The seafood served in the city's restaurants is imported from both of Canada's coasts. Thus, you can try Pacific salmon in one restaurant, Atlantic salmon in another. Typical offerings also include lobster tails, shrimp, scallops, mussels and a variety of other fish. A good option that is a bit on the upmarket side is Packrat Louie.

Steakhouses, seafood restaurants and other establishments that serve what is typically known as "Western" or "Canadian" food are found virtually everywhere in the city, with the biggest clusters in the west end (not far from West Edmonton Mall), in the downtown core, and on the south side along Calgary Trail. They range from counter-style to more elegant establishments like La Ronde, where you can dine with spectacular, rotating views.

Chinese/Cantonese/Szechwan
Chinatown, of course, offers the largest selection of these restaurants, but no matter where you are in the city, you are likely to find several more.

The majority of Chinese immigrants here in the West came from the region of Canton, in Kwangtung Province. The many Cantonese restaurants in Edmonton specialize in seafood dishes, tropical produce and rich sauces. Szechwan restaurants are also abundant in Edmonton and serve dishes with more familiar ingredients, which are flavored with red peppers, ginger, garlic, and Szechwan pepper grown in the prosperous province, Szechwan, in western China.

Italian
Fettuccine Alfredo, Veal Parmigiana, risotto, focaccia, bruschetta, tiramisù. They taste as wonderful as they sound. Italian restaurants in Edmonton range from lively pasta kitchens like Chianti to fancy, first rate establishments like Sorrentino's - Little Italy, all serving food to satisfy your hunger and warm your soul. And yes, there is pizza. You can have thin crust, thick crust, or stuffed (with cheese) crust, with anything and everything on it. Il Forno's pizza comes right out of it's signature brick oven.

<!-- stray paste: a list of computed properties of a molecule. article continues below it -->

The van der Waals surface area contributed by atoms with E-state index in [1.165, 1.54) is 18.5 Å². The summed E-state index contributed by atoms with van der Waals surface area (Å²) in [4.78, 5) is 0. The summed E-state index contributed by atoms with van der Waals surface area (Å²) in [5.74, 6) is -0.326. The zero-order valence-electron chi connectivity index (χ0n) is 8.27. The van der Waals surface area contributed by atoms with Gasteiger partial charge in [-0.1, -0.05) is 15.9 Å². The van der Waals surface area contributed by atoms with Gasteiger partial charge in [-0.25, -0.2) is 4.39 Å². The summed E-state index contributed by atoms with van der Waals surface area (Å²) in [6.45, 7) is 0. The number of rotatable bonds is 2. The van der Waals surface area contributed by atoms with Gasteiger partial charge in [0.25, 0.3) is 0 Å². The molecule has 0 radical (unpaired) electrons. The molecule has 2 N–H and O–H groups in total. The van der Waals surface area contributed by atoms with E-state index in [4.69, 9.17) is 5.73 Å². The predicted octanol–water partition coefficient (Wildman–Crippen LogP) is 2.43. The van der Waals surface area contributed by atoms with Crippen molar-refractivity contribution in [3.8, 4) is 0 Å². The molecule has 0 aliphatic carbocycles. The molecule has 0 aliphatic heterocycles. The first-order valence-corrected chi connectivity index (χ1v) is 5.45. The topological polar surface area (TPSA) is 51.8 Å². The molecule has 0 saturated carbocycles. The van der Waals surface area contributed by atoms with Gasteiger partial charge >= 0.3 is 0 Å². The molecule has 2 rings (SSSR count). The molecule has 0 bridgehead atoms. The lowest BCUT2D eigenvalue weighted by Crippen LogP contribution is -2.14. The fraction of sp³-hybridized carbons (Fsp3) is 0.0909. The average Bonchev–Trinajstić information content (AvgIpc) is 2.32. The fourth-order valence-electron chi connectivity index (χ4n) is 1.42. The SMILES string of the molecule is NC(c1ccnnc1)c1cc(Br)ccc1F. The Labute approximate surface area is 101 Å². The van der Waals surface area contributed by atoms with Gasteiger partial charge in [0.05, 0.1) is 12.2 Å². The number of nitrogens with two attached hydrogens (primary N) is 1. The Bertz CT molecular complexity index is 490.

French
Many of Edmonton's classiest (and most expensive) restaurants, like the unique La Boheme, fall into this category, offering classic French cuisine like chateaubriand, filet mignon, coquille St. Jacques and bouillabaisse, as well as veal and lamb dishes. A few of the French restaurants here, like The Creperie, specialize in crêpes, thin pancakes with delightful fillings. Be sure to follow your main course crêpe with a decadent desert crêpe.

Whatever type of cuisine you want to try, it's likely that Edmonton has it. Japanese, East Indian, Vietnamese, Korean, Thai, Lebanese—the list goes on. And if you're vegetarian, don't be alarmed by the preponderance of meat items on every menu. There are some vegetarian (or almost-vegetarian) restaurants in the city. Most others offer at least a few vegetarian options. If you can't find anything on the menu, chances are the chef will whip up something meatless just for you.

The Pub Scene
There is no shortage of pubs in Edmonton, and new ones seem to pop up all the time, and all over the place. Whyte Avenue and downtown have the largest concentration. Pubs are popular with the locals, and on Friday and Saturday nights the lines can be long; owners are diligent about not exceeding maximum capacities. While you enjoy whatever is on tap, indulge in finger food. The most popular item is definitely chicken wings, mild, medium or screaming hot.